GREEN BAY, Wis. (WBAY) A year ago, Green Bay city leaders held a special ceremony to honor those killed in the 9/11 terrorist attack.
The 2017 event marked the last public event at the memorial outside the Neville Public Museum in Green Bay before the steel beam from the Twin Towers was removed, and under watch of honor guards, placed in its new temporary home at the Green Bay Police Department.
The monument by the museum is cracked, names are wearing off and it has incorrect information.
It was supposed to be deaccessioned, but a year later, its future is still unknown.
No formal observance will be held there this year.
Despite that, firefighters and police are making sure 9/11 is not forgotten.
"Myself, I was nine years old when the towers collapsed, and I still remember I was sitting in the library at the elementary school watching everything happen," says Green Bay Metro Fire Department Lt. Shauna Walesh. "I think it meant more to me as I went to school to be a firefighter because over 343 firefighters died."
Firefighters carry a daily reminder on their rigs in the form of stickers bearing the number 343 affixed to their rescue vehicles.
Police won't forget either. Officers walk past the steel beam in their lobby every day.
"(9/11) really changed the tide of law enforcement because that gives us a different outlook on everything we do, whether that's a community event we do to Lambeau Field for a Packer game to a neighborhood picnic," says Green Bay Police Captain Kevin Warych.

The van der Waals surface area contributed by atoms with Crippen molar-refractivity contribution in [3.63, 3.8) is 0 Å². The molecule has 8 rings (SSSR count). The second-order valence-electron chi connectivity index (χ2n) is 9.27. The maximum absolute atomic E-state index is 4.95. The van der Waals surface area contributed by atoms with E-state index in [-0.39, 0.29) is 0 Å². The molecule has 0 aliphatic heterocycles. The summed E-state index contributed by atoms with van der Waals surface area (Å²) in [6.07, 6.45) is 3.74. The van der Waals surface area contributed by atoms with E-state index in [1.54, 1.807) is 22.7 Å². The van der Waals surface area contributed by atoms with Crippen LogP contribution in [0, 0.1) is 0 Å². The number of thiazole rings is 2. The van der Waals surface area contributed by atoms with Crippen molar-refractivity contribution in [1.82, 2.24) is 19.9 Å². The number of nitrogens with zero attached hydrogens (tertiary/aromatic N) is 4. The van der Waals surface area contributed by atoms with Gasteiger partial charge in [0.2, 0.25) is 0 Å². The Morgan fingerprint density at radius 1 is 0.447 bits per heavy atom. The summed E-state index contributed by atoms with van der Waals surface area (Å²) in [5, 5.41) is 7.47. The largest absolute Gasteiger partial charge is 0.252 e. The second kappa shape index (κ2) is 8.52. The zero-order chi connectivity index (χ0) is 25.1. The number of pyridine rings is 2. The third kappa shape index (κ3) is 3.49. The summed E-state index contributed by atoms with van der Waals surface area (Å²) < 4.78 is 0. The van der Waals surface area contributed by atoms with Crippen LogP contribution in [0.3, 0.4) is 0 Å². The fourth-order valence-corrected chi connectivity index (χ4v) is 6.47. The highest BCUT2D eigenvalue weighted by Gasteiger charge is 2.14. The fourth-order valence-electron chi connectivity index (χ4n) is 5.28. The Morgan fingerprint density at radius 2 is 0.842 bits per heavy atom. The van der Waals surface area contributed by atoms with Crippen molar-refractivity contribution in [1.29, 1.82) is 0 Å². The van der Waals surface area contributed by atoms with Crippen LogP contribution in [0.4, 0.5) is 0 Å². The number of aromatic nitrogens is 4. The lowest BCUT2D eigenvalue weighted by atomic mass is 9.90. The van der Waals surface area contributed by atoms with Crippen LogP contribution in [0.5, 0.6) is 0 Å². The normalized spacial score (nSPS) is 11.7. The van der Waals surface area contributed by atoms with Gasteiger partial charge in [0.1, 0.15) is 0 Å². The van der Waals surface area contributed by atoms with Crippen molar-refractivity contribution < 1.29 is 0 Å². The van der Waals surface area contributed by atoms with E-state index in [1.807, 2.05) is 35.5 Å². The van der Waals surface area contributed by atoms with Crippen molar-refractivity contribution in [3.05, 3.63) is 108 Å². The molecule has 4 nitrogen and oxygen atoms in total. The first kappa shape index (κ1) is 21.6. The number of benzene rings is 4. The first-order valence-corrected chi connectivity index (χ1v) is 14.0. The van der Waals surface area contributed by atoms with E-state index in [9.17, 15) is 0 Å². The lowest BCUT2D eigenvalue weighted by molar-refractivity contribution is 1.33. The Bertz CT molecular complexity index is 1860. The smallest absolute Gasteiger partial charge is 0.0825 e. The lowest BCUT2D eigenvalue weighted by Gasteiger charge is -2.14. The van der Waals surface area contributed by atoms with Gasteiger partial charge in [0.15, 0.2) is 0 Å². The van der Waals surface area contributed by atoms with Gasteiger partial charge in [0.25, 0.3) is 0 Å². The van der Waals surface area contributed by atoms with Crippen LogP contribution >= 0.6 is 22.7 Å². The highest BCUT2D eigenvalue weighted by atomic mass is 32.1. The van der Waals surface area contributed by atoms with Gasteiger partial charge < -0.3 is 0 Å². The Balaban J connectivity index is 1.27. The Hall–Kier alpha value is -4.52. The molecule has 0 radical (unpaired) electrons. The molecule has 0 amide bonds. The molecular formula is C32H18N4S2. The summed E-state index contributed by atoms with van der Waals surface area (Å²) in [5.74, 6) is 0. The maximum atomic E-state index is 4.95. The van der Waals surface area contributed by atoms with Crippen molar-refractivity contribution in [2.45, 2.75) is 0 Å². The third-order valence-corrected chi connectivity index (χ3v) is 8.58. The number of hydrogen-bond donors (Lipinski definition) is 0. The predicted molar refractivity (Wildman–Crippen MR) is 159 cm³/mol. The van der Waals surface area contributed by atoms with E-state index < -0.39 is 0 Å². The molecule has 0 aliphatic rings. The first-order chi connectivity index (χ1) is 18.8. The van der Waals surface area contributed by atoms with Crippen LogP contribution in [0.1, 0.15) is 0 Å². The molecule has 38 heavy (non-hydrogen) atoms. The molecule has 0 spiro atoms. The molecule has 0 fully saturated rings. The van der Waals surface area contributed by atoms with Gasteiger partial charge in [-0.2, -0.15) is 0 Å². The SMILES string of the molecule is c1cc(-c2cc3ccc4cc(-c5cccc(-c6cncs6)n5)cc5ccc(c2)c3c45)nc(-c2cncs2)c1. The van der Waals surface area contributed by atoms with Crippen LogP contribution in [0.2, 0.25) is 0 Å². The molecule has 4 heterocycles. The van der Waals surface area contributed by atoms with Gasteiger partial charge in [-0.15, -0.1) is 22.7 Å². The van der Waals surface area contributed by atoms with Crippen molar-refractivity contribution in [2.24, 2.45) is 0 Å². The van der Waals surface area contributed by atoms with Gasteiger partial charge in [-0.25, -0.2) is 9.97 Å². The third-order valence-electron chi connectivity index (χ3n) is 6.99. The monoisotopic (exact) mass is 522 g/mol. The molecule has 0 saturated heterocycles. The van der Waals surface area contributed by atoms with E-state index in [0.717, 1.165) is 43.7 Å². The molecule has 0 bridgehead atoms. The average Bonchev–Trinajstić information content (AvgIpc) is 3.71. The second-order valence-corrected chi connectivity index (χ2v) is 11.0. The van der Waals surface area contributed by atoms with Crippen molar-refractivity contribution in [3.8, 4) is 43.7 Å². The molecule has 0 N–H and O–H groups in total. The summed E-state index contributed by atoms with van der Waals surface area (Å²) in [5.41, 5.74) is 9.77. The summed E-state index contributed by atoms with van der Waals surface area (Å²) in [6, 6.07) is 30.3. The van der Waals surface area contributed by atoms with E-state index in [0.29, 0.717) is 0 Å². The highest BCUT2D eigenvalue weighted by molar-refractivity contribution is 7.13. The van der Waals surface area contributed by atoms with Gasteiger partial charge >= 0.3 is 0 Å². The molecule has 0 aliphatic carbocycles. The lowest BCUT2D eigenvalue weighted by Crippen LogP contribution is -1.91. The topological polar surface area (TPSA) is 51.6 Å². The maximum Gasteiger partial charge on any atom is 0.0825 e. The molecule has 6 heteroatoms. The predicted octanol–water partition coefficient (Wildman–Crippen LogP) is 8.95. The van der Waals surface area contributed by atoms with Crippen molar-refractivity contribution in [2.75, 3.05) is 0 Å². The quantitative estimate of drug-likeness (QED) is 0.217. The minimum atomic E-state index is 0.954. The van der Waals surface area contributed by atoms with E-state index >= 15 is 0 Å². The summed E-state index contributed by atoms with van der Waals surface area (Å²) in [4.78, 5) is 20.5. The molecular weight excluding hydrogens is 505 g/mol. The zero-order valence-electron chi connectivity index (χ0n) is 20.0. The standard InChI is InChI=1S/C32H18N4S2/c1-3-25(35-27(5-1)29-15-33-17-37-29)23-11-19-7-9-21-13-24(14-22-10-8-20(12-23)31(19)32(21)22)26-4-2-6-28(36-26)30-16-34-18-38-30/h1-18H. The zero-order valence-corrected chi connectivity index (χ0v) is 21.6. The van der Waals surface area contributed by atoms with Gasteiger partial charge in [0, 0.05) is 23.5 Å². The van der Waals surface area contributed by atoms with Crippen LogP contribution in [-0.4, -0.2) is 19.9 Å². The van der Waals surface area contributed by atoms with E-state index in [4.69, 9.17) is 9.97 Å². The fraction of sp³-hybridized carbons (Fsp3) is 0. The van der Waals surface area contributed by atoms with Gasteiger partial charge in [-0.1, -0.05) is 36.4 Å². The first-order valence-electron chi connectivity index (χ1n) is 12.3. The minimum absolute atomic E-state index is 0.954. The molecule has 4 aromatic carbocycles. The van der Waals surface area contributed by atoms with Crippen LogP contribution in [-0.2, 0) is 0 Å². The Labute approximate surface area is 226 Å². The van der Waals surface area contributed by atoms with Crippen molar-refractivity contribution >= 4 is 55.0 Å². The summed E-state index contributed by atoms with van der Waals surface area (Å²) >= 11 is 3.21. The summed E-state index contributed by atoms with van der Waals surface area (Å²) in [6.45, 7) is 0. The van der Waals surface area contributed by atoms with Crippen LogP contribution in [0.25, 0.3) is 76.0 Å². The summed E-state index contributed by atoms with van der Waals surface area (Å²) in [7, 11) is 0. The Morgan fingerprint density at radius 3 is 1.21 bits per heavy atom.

While it's a daily remembrance, police and firefighters say it's important to observe the anniversary.
This year, the city is not planning a special ceremony or observance.
Instead police will attend an event at UW-Green Bay.
Some firefighters will be at a stair climb with Green Bay West High School students. Others will hold moments of silence at their fire stations.
"I think everyone kind of does it their own special way, which makes it even more special," says Walesh.
The Green Bay mayor's office says people can still visit the display at the Neville or police department while the city decides what to do next.
Last December, city leaders voted to repair the memorial, funded by donations, wanting it ready to rededicate by September 11, 2018.
That won't happen.
"It's in limbo. Right now, the original group that did the funding for it is out trying to fund for it again. I hear they're having some difficulty," says Alderman Randy Scannell.
Scannell wants people to find a way to remember 9/11, hoping the memorial is repaired by next year.